3. on the last image, there looks to be a dark vertical area. Is that from the site of the HiLite?

  4. on the last image, there looks to be a dark vertical area. Is that from the site of the HiLite?

  5. I like this product.

    I use a $30, 6-foot, opaque, white, window shade from Lowe’s and a single slave strobe (GN12m @ ISO 100) positioned behind the subject. The real chore is to balance it with the other lights. I usually end up taking at least dozen test shots just to get the light correct. Which is a huge waste of time and patience.

    To me, the Hi-lite background seems almost too bright. That’s a matter of taste, of course and backing it down a half-stop could be easily accomplished. Otherwise, this is much more convenient then my current setup.

  6. I like this product.

    I use a $30, 6-foot, opaque, white, window shade from Lowe’s and a single slave strobe (GN12m @ ISO 100) positioned behind the subject. The real chore is to balance it with the other lights. I usually end up taking at least dozen test shots just to get the light correct. Which is a huge waste of time and patience.

    To me, the Hi-lite background seems almost too bright. That’s a matter of taste, of course and backing it down a half-stop could be easily accomplished. Otherwise, this is much more convenient then my current setup.

  7. @kent you can make it as light or dark as u like. I like it light and plan to try to get it even brighter. @rob any strobe.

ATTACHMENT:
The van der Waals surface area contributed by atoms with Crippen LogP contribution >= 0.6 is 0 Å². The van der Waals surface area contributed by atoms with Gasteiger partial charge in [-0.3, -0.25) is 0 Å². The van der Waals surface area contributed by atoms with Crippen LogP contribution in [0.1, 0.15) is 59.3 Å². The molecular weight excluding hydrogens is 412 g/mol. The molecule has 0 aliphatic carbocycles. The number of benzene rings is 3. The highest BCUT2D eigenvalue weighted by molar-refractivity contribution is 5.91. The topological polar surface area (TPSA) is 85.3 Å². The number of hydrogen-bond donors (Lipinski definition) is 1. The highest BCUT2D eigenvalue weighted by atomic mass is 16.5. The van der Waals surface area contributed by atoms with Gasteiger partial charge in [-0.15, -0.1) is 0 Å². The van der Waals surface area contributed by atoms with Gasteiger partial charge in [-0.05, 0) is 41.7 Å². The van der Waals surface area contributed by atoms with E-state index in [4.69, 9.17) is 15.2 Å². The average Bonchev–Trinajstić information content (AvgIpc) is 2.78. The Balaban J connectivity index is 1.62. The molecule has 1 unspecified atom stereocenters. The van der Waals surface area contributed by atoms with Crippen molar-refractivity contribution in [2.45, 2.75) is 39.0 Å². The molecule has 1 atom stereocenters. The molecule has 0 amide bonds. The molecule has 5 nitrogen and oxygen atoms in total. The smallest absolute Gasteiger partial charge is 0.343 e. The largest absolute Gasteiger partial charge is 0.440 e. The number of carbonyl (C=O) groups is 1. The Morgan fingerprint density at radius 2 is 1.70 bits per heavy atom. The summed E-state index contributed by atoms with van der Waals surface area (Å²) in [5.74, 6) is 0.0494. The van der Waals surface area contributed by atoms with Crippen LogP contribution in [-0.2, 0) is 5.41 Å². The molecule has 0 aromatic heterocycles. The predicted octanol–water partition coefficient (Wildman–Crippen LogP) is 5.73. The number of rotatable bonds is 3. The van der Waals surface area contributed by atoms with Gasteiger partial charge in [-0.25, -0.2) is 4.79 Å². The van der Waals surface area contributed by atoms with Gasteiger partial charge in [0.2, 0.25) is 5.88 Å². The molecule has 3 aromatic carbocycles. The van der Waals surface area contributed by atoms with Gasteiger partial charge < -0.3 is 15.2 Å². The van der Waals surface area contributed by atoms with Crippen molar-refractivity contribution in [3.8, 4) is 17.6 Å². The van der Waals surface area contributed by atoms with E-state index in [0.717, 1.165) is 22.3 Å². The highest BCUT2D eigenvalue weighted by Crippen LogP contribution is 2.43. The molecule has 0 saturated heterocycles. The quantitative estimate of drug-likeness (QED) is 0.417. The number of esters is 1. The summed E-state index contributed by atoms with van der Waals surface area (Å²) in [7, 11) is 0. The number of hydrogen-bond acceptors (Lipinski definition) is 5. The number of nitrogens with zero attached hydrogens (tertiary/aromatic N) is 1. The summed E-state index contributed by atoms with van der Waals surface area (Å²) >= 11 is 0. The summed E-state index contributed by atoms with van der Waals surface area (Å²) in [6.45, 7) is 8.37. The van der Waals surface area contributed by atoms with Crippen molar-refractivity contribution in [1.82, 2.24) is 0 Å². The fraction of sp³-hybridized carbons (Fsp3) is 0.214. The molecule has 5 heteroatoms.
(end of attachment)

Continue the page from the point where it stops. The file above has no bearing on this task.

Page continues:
8. @kent you can make it as light or dark as u like. I like it light and plan to try to get it even brighter. @rob any strobe.

  9. I’m really glad you did a review on this. I saw this in Shutterbug a few months back and thought that it might be worth getting … now I’m certain it is! (Darn, one more thing to add to my never-ending gear wish-list … now all I need is a never-ending cash-flow!) ;)

  10. I’m really glad you did a review on this. I saw this in Shutterbug a few months back and thought that it might be worth getting … now I’m certain it is! (Darn, one more thing to add to my never-ending gear wish-list … now all I need is a never-ending cash-flow!) ;)

  11. The HiLite can be operated with battery powered flashes like the SB800, however, you will have to play a little more with the positioning of the flash.
    There are now two new sizes of HiLites; a 4’6″x 3’6″ and a 7′ x 8′ and have a list price of $326 and $990 respectively.
    Also, there are now “bottletop” backgrounds available in Black, Grey, Chromakey Green and Chromakey Blue available for the 5’x7′ and 6’x7′ HiLite. These elasticated backgrounds with trains fit right over the HiLite using it, instead of light stands as it’s support extending the products capabilities.
    Oh, and lastly, just like a collapsible reflector, after a few uses you figure out how to close it, and from then on you can do it easily.
    Mark Astmann
    Bogen Imaging, Inc.

  12. The HiLite can be operated with battery powered flashes like the SB800, however, you will have to play a little more with the positioning of the flash.
    There are now two new sizes of HiLites; a 4’6″x 3’6″ and a 7′ x 8′ and have a list price of $326 and $990 respectively.
    Also, there are now “bottletop” backgrounds available in Black, Grey, Chromakey Green and Chromakey Blue available for the 5’x7′ and 6’x7′ HiLite. These elasticated backgrounds with trains fit right over the HiLite using it, instead of light stands as it’s support extending the products capabilities.
    Oh, and lastly, just like a collapsible reflector, after a few uses you figure out how to close it, and from then on you can do it easily.
    Mark Astmann
    Bogen Imaging, Inc.

  13. What’s the right level of bright on a hi-key background? to me, these images have too much light from the background, it’s becoming a soft rim light. Would you aim to have the background completely over-exposed, or is it smarter to get close to 100% then clean it up with post processing.

    I can see the appeal of a white background, but I’ve always felt that if it dazzles the camera and diffuses the edges of the subject, you’re doing something wrong.

    Thoughts anyone?